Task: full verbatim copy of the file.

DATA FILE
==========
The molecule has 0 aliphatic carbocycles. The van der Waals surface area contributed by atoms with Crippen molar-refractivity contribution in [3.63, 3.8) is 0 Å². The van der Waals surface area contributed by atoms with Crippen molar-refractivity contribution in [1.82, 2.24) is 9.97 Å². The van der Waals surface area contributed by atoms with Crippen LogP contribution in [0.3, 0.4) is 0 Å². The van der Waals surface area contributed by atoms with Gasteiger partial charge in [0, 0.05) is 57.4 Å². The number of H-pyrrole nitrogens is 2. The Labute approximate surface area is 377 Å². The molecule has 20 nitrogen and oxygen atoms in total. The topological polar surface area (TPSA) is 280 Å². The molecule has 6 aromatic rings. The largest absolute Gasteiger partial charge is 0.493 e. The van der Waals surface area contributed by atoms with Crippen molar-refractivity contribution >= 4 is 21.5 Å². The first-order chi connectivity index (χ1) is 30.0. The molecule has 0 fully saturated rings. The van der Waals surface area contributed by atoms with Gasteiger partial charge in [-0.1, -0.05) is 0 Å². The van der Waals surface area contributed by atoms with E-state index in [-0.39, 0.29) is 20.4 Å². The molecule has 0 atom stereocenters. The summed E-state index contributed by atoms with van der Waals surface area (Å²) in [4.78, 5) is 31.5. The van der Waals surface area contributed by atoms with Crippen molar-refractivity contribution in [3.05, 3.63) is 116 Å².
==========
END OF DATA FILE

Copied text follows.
The molecule has 0 aliphatic carbocycles. The van der Waals surface area contributed by atoms with Crippen molar-refractivity contribution in [3.63, 3.8) is 0 Å². The van der Waals surface area contributed by atoms with Crippen molar-refractivity contribution in [1.82, 2.24) is 9.97 Å². The van der Waals surface area contributed by atoms with Crippen LogP contribution in [0.3, 0.4) is 0 Å². The van der Waals surface area contributed by atoms with Gasteiger partial charge in [0, 0.05) is 57.4 Å². The number of H-pyrrole nitrogens is 2. The Labute approximate surface area is 377 Å². The molecule has 20 nitrogen and oxygen atoms in total. The topological polar surface area (TPSA) is 280 Å². The molecule has 6 aromatic rings. The largest absolute Gasteiger partial charge is 0.493 e. The van der Waals surface area contributed by atoms with Crippen molar-refractivity contribution >= 4 is 21.5 Å². The first-order chi connectivity index (χ1) is 30.0. The molecule has 0 fully saturated rings. The van der Waals surface area contributed by atoms with Gasteiger partial charge in [-0.1, -0.05) is 0 Å². The van der Waals surface area contributed by atoms with E-state index in [-0.39, 0.29) is 20.4 Å². The molecule has 0 atom stereocenters. The summed E-state index contributed by atoms with van der Waals surface area (Å²) in [4.78, 5) is 31.5. The van der Waals surface area contributed by atoms with Crippen molar-refractivity contribution in [3.05, 3.63) is 116 Å².